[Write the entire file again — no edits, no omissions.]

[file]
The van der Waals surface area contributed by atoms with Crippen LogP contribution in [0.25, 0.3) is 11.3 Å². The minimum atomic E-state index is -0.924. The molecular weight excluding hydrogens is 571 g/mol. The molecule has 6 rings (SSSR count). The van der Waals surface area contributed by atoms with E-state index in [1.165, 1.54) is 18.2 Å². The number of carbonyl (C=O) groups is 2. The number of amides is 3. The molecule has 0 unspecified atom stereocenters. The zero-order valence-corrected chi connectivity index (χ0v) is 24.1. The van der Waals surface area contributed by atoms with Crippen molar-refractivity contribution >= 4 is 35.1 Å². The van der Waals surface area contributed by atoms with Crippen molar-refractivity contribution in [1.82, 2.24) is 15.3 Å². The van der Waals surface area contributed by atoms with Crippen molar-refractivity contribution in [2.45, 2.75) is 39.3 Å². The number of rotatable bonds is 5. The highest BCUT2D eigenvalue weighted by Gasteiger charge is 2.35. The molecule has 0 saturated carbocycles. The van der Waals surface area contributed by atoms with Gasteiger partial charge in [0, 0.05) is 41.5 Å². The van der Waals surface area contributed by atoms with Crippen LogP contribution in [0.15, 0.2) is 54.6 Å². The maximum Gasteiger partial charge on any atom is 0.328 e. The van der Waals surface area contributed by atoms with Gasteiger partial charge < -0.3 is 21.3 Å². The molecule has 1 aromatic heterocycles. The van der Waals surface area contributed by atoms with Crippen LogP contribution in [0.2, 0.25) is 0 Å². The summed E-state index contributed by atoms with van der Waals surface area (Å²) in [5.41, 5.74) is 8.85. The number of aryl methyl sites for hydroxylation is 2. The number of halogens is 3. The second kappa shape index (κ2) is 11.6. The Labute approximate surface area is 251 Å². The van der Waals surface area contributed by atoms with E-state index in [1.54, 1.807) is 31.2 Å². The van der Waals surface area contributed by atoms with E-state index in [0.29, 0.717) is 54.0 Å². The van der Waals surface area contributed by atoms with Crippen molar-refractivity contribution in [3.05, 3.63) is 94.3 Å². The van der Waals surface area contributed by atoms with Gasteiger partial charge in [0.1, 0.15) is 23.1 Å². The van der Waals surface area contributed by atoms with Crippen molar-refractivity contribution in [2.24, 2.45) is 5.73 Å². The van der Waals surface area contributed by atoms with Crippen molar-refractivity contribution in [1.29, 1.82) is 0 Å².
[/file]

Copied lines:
The van der Waals surface area contributed by atoms with Crippen LogP contribution in [0.25, 0.3) is 11.3 Å². The minimum atomic E-state index is -0.924. The molecular weight excluding hydrogens is 571 g/mol. The molecule has 6 rings (SSSR count). The van der Waals surface area contributed by atoms with E-state index in [1.165, 1.54) is 18.2 Å². The number of carbonyl (C=O) groups is 2. The number of amides is 3. The molecule has 0 unspecified atom stereocenters. The zero-order valence-corrected chi connectivity index (χ0v) is 24.1. The van der Waals surface area contributed by atoms with Crippen molar-refractivity contribution >= 4 is 35.1 Å². The van der Waals surface area contributed by atoms with Crippen molar-refractivity contribution in [1.82, 2.24) is 15.3 Å². The van der Waals surface area contributed by atoms with Crippen molar-refractivity contribution in [2.45, 2.75) is 39.3 Å². The number of rotatable bonds is 5. The highest BCUT2D eigenvalue weighted by Gasteiger charge is 2.35. The molecule has 0 saturated carbocycles. The van der Waals surface area contributed by atoms with Gasteiger partial charge in [0, 0.05) is 41.5 Å². The van der Waals surface area contributed by atoms with Crippen LogP contribution in [0.15, 0.2) is 54.6 Å². The maximum Gasteiger partial charge on any atom is 0.328 e. The van der Waals surface area contributed by atoms with Gasteiger partial charge < -0.3 is 21.3 Å². The molecule has 1 aromatic heterocycles. The van der Waals surface area contributed by atoms with Crippen LogP contribution in [0.2, 0.25) is 0 Å². The summed E-state index contributed by atoms with van der Waals surface area (Å²) in [5.41, 5.74) is 8.85. The number of aryl methyl sites for hydroxylation is 2. The number of halogens is 3. The second kappa shape index (κ2) is 11.6. The Labute approximate surface area is 251 Å². The van der Waals surface area contributed by atoms with E-state index in [1.54, 1.807) is 31.2 Å². The van der Waals surface area contributed by atoms with E-state index in [0.29, 0.717) is 54.0 Å². The van der Waals surface area contributed by atoms with Crippen molar-refractivity contribution in [3.05, 3.63) is 94.3 Å². The van der Waals surface area contributed by atoms with Gasteiger partial charge in [0.1, 0.15) is 23.1 Å². The van der Waals surface area contributed by atoms with Crippen molar-refractivity contribution in [2.24, 2.45) is 5.73 Å². The van der Waals surface area contributed by atoms with Crippen molar-refractivity contribution in [1.29, 1.82) is 0 Å².